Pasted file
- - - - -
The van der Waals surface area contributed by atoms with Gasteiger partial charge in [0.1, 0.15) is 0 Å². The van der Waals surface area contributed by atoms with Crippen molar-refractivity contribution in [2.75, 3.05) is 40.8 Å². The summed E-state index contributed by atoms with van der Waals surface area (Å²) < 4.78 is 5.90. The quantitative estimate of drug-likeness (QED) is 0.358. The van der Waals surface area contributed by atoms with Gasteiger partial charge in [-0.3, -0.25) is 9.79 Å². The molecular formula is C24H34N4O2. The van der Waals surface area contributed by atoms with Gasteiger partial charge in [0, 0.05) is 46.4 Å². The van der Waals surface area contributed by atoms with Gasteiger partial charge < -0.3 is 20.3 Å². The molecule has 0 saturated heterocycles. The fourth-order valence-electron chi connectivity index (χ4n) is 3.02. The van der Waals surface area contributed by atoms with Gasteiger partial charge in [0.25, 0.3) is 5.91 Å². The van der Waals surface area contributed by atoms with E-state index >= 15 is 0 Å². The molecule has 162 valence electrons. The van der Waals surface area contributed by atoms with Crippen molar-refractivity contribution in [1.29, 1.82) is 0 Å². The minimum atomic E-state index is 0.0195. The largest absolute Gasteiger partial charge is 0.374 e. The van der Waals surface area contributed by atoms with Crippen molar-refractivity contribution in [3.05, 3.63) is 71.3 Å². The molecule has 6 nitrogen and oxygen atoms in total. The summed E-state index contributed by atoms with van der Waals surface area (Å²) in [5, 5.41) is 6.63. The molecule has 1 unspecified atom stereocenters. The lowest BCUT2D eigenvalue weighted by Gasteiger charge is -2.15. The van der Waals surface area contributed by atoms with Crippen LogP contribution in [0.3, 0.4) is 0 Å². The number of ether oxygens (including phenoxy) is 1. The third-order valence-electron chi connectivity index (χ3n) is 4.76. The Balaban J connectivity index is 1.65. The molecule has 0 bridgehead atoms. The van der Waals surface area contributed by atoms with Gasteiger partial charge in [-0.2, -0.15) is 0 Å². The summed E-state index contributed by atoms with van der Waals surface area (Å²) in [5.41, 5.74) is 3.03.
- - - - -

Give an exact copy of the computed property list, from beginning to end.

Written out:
The van der Waals surface area contributed by atoms with Gasteiger partial charge in [0.1, 0.15) is 0 Å². The van der Waals surface area contributed by atoms with Crippen molar-refractivity contribution in [2.75, 3.05) is 40.8 Å². The summed E-state index contributed by atoms with van der Waals surface area (Å²) < 4.78 is 5.90. The quantitative estimate of drug-likeness (QED) is 0.358. The van der Waals surface area contributed by atoms with Gasteiger partial charge in [-0.3, -0.25) is 9.79 Å². The molecular formula is C24H34N4O2. The van der Waals surface area contributed by atoms with Gasteiger partial charge in [0, 0.05) is 46.4 Å². The van der Waals surface area contributed by atoms with Gasteiger partial charge < -0.3 is 20.3 Å². The molecule has 0 saturated heterocycles. The fourth-order valence-electron chi connectivity index (χ4n) is 3.02. The van der Waals surface area contributed by atoms with Gasteiger partial charge in [0.25, 0.3) is 5.91 Å². The van der Waals surface area contributed by atoms with E-state index >= 15 is 0 Å². The molecule has 162 valence electrons. The van der Waals surface area contributed by atoms with Crippen molar-refractivity contribution in [1.29, 1.82) is 0 Å². The minimum atomic E-state index is 0.0195. The largest absolute Gasteiger partial charge is 0.374 e. The van der Waals surface area contributed by atoms with Crippen molar-refractivity contribution in [3.05, 3.63) is 71.3 Å². The molecule has 6 nitrogen and oxygen atoms in total. The summed E-state index contributed by atoms with van der Waals surface area (Å²) in [5, 5.41) is 6.63. The molecule has 1 unspecified atom stereocenters. The lowest BCUT2D eigenvalue weighted by Gasteiger charge is -2.15. The van der Waals surface area contributed by atoms with Crippen LogP contribution in [0.3, 0.4) is 0 Å². The number of ether oxygens (including phenoxy) is 1. The third-order valence-electron chi connectivity index (χ3n) is 4.76. The Balaban J connectivity index is 1.65. The molecule has 0 bridgehead atoms. The van der Waals surface area contributed by atoms with Gasteiger partial charge in [-0.2, -0.15) is 0 Å². The summed E-state index contributed by atoms with van der Waals surface area (Å²) in [5.41, 5.74) is 3.03.